There are manifold reasons for the dishonor of cheques by banks but there is statutory mandate upon the payee under Section 13 (b) of Negotiable Instruments Act for giving a notice demanding the payment of the amount of said cheque, within 15 days from the date of the information as to bouncing of the said cheque from the drawer of the cheque and upon failure to make payment of the amount by the drawer within 15 days, offence under section 138 is deemed to have been committed.
Moreover the decision of the Supreme Court in Electronics Trade & Technology Development Corporation Ltd
is explicit and has decided all sorts of controversies in relation to bouncing of the cheque due to payment stopped by the drawer. It has expressly held that if on issuance of the notice by the payee or the holder in due course after dishonour, to the drawer demanding payment within 15 days from the date of the receipt of such a notice, if he does not pay the same, the statutory presumption of dishonest intention, subject to any other liability, stands satisfied.
Whatever may be the ground or reason on the basis of which the cheque is dishonoured by a bank, whether it may “stopped payment by drawer” or “signature differ” or any other ground the offence under the section is made out and the drawee has full right to initiate proceedings under Section 482 of Code of Criminal Procedure and while deciding the case the Court should see that whether payment has been made by the drawer within 15 days of notice issued by the drawee after the dishonour of cheque.
The complaint should be registered in a magistrateÕs court within a month of the expiry of the notice period.
A case of cheque bouncing can only be made out in cases where there is a legally enforceable debt meaning thereby that a Cheque Bouncing case can only be instituted for a cheque that was issued for some debt / liability that can be legally enforced.
Liability of surety is same as that of the principal debtor. A creditor can directly proceed against the surety. A creditor can sue the surety directly without sueing principal debtor. Surety becomes liable to make payment immediately when the principal debtor makes default in such payment.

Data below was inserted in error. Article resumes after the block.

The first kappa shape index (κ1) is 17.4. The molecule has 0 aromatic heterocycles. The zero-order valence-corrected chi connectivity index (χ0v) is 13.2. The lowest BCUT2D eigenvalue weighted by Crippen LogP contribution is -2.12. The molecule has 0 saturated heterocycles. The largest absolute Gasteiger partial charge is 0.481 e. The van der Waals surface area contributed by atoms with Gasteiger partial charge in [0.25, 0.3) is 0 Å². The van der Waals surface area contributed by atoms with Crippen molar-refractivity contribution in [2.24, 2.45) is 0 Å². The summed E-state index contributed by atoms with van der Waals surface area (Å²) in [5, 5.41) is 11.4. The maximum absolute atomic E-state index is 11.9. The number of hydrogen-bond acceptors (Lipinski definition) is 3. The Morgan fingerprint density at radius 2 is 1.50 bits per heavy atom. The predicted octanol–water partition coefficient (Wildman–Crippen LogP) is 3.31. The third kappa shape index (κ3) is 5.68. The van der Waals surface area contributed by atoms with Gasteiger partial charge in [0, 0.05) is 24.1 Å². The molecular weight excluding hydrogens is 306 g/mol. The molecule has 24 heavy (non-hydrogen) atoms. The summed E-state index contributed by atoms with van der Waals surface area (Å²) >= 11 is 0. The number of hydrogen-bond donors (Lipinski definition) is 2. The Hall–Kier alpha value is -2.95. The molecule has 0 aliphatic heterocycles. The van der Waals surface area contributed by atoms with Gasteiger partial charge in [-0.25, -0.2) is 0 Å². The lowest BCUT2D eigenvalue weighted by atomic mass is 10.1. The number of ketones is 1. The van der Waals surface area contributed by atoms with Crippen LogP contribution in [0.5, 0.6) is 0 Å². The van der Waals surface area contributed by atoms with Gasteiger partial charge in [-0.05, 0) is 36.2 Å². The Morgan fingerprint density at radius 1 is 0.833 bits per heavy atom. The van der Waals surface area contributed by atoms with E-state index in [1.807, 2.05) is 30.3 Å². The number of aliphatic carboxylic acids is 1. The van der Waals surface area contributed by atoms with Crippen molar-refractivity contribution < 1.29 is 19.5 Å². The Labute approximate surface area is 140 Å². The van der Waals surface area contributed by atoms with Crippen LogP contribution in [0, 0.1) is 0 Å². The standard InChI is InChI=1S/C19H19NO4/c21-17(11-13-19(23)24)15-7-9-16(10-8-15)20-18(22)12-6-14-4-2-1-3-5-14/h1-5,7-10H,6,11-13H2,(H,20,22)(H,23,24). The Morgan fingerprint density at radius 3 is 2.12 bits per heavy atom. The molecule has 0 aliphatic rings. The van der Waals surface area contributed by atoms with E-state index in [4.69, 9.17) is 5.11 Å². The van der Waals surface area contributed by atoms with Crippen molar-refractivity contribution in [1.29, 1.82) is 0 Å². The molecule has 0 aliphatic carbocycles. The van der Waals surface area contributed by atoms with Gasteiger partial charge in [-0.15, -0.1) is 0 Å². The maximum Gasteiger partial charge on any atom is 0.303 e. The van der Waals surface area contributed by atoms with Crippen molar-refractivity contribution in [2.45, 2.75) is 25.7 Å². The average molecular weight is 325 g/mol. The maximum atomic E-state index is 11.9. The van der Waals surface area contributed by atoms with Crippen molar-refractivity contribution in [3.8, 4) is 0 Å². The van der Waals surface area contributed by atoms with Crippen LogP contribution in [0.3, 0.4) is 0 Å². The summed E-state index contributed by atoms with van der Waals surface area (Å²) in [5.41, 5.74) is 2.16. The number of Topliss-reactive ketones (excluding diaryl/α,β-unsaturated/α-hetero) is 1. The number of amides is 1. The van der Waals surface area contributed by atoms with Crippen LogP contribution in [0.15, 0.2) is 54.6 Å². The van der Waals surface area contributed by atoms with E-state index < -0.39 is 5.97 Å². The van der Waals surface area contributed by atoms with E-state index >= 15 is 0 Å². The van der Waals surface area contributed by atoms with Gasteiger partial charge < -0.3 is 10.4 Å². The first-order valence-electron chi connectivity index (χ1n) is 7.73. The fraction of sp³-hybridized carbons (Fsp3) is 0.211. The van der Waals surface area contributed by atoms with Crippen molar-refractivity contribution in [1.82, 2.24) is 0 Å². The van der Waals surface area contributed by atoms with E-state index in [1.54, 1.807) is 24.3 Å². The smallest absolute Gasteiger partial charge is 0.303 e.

However, primary liability to make payment is of the principal debtor, suretyÕs liability is secondary. Also, where the principal debtor cannot be held liable for any payment due to any defect in documents, then surety is also not responsible for such payment.
Reference: According to Section 138 of the Act, the dishonour of cheque is a criminal offence and is punishable by imprisonment up to two years or with monetary penalty or with both.
Section 138 of the Negotiable Instruments Act is a penal provision wherein if a person draws a cheque on an account maintained by him with a banker for payment of any amount of money to another person from out of that account for the discharge, in whole or in part of any debt or other liability, is returned by the bank unpaid, on the ground either because of the amount of money standing to the credit of that account is insufficient to honour the cheque or that it exceeds the amount arranged to be paid from that account by an agreement made with that bank, such person shall be deemed to have committed an offence.
However with regard to “Payment stopped by the drawer” this section does not mention anything specifically.